Sydney, July 04, 2011
First Published: 15:30 IST(4/7/2011)
Last Updated: 15:30 IST(4/7/2011)
The iconic Opera House in Sydney is as emblematic to the city, as Eiffel Tower is to Paris and Empire State Building to New York. A masterpiece of late modern style by Danish Architect JÃ¸rn Utzon, it pushed engineering to new limits. Recognised as one of the great wondrous buildings of the
20th century, it's famed throughout the world as a symbol not only for a city, but for the whole country and continent. Unquestionably it's the first port of call for most visitors , who are charmed by Utzon's creation, a key feature of which is the roof or the "sails", graciously responding to the quaint setting of Sydney Harbour.
Even if you have not visited Sydney, you must have seen an image of this architectural marvel somewhere. Now just close your eyes and imagine how scenic it will look, when its sails are illuminated with "cutting edge" lighting effects.
"Simply mesmerising is the best two words to describe the feeling", says Rohit Gupta from Delhi, who with family is standing at the water front overlooking the Opera House. Holidaying down under, they consider themselves extremely lucky to be present in the sea edged metropolis during its two-week annual lighting festival, officially known as Vivid Sydney, when awe-inspiring edifices like the Opera House turn dream-like under lights.
"Daytime we are visiting Sydney's galleries, museums and beaches and after sundown participating in this festival has been great", says Rohit while getting some free LED balloons for his kids.
Now in its third year, Vivid Sydney has become southern hemisphere's largest festival of light. Scheduled annually at the start of winter around May/June, it's an unique event inspiring locals and tourists from other parts of Australia and overseas to stay outside after dark, beat the cold chill and enjoy with friends and family a glittering look of the harbour-city, quite different to its day time appearance. Associated with the festival are an incredible package of street shows, public talks, debates, night markets, food carnival and galore of music performances by local and international artists.
Last year Macquarie Street one of Sydney's most prestigious roadways, connecting the 19th century built St Mary's Cathedral at one end to the harbour side on the other, was the centrepiece of Vivid Sydney. Several ceremonial addresses flanking the promenade, such as the Barracks Museum, State Parliament House, State Library, Mint, Palace Garden Gate and Sydney Conservation of Music, all of which command tourist attention throughout the year, were rendered in dramatic exposure of lights, giving the famed street a colourful dazzling gaze. However the most amazing feature of the lighting was commemorating Australia's well known visionary leader, Lachlan Macquarie's 200th anniversary as State Governor, with colourful illustrations of his legacies on the walls of those architectural gems. Over 300000 visitors trundled Sydney to watch the grand spectacle, combined with narration and special sound effects, some remarking not to have experienced anything like that before in their life.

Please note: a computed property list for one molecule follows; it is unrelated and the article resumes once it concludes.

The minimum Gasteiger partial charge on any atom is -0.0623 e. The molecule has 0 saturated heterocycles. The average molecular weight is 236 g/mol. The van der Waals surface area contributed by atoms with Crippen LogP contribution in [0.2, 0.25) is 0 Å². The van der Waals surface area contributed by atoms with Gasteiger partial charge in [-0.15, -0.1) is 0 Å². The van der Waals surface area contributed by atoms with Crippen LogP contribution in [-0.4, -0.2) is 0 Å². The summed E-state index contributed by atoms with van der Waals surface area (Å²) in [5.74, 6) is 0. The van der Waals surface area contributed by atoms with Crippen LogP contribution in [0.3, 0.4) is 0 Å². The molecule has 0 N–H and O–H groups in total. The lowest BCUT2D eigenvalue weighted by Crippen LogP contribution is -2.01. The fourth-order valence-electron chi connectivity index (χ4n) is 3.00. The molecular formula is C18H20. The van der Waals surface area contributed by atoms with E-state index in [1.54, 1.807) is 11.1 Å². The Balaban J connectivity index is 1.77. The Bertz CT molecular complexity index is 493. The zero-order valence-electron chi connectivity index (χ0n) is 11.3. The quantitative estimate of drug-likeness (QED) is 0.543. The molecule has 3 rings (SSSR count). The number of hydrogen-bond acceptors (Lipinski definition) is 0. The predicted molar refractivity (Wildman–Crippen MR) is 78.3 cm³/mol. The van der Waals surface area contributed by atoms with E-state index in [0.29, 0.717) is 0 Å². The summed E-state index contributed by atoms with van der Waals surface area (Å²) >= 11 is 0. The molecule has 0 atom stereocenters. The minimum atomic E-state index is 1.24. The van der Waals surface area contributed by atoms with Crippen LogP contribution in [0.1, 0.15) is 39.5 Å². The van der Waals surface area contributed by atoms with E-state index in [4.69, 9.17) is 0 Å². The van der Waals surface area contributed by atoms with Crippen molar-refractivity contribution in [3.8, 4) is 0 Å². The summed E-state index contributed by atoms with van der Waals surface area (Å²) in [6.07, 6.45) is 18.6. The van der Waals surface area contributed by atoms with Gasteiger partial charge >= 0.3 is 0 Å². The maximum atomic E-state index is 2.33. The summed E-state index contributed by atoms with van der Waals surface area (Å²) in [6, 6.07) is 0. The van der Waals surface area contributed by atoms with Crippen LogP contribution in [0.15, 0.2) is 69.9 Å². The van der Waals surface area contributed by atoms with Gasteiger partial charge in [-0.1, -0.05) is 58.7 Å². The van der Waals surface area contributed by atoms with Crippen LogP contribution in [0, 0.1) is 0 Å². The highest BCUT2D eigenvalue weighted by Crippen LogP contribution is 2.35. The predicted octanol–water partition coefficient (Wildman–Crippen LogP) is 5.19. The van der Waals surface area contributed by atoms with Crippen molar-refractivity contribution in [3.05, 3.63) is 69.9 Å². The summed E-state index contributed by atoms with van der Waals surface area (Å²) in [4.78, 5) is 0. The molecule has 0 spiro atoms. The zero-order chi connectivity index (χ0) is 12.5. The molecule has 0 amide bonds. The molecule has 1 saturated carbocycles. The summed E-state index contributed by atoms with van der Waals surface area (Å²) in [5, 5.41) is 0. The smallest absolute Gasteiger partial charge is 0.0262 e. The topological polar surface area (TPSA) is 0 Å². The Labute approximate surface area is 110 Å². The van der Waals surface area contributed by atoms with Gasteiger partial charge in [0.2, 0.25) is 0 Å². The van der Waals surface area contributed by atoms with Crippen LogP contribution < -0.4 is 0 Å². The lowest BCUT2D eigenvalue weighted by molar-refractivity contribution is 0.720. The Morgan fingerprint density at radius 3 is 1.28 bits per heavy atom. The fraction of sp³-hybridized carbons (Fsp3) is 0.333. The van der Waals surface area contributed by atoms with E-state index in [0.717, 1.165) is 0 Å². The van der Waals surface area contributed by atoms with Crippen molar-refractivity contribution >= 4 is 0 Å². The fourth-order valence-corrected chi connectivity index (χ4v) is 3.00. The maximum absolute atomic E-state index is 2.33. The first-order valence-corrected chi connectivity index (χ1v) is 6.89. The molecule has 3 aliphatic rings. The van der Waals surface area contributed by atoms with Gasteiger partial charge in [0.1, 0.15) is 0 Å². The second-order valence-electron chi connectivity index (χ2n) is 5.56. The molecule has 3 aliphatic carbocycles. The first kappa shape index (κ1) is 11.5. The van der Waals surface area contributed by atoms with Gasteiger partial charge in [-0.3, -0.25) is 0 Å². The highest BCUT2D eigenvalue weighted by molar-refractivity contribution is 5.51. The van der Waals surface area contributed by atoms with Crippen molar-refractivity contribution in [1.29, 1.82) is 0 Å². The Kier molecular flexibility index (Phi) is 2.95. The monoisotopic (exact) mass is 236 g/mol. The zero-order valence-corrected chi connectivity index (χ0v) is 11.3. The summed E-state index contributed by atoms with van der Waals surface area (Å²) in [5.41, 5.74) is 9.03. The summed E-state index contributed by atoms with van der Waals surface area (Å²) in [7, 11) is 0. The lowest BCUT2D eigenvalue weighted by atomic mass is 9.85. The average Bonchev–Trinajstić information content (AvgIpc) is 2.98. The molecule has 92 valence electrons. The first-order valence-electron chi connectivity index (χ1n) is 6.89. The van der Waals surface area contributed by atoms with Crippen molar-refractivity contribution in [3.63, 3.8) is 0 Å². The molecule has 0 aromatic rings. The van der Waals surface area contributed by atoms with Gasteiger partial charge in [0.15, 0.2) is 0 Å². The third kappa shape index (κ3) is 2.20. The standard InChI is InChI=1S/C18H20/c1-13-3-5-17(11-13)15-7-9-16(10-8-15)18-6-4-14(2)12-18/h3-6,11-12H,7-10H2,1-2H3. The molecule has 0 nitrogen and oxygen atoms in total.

This year the show features over 40 light installations at several key locations around the bustling harbour side, the most momentous being the three-dimensional projections at Opera House and the 1845 built Customs House.
The challenge of lighting Utzon's uniquely shaped sails was assigned to French collective Superbien, who are world famous for their sumptuous lighting creations. They engineered a changing panorama of colour on the facades, describing colourful interpretation of sea life with jellyfish and other marine creatures wriggling across.
Such sensuous and superlative is the beauty that myriad keen photographers with their camera on tripods are patiently snapping shot after shot for hours, perhaps trying to capture every visual mood of the changing vista.
The scene is no different in front of the Customs House where the lighting effects are turning the exterior once into glass, then mercury paper, water and finally disappearing completely before coming again in a, dazzling projection display, mastered by Electric Canvas from Australia.
The Fire Dance is something that needs special mention. With forty fire-jets from the harbour throwing giant flames into the air, it's not only a grand spectacle to watch, but also a novel way to share a warm feeling on a wintery night.
Wandering from one site to the other with people of all age, I am sensationalised by the carnival type atmosphere filled with noise, music and laughter. It reminds me of Diwali Mela in India.
Getting There - You have many options, but most convenient is to take Singapore Airlines (www.singaporeair.com) which fly from several Indian city's to Sydney with stopovers possible in Singapore.
Getting Around - Sydney operates a very efficient train, bus and ferry network system that takes you from the central business district to various suburbs.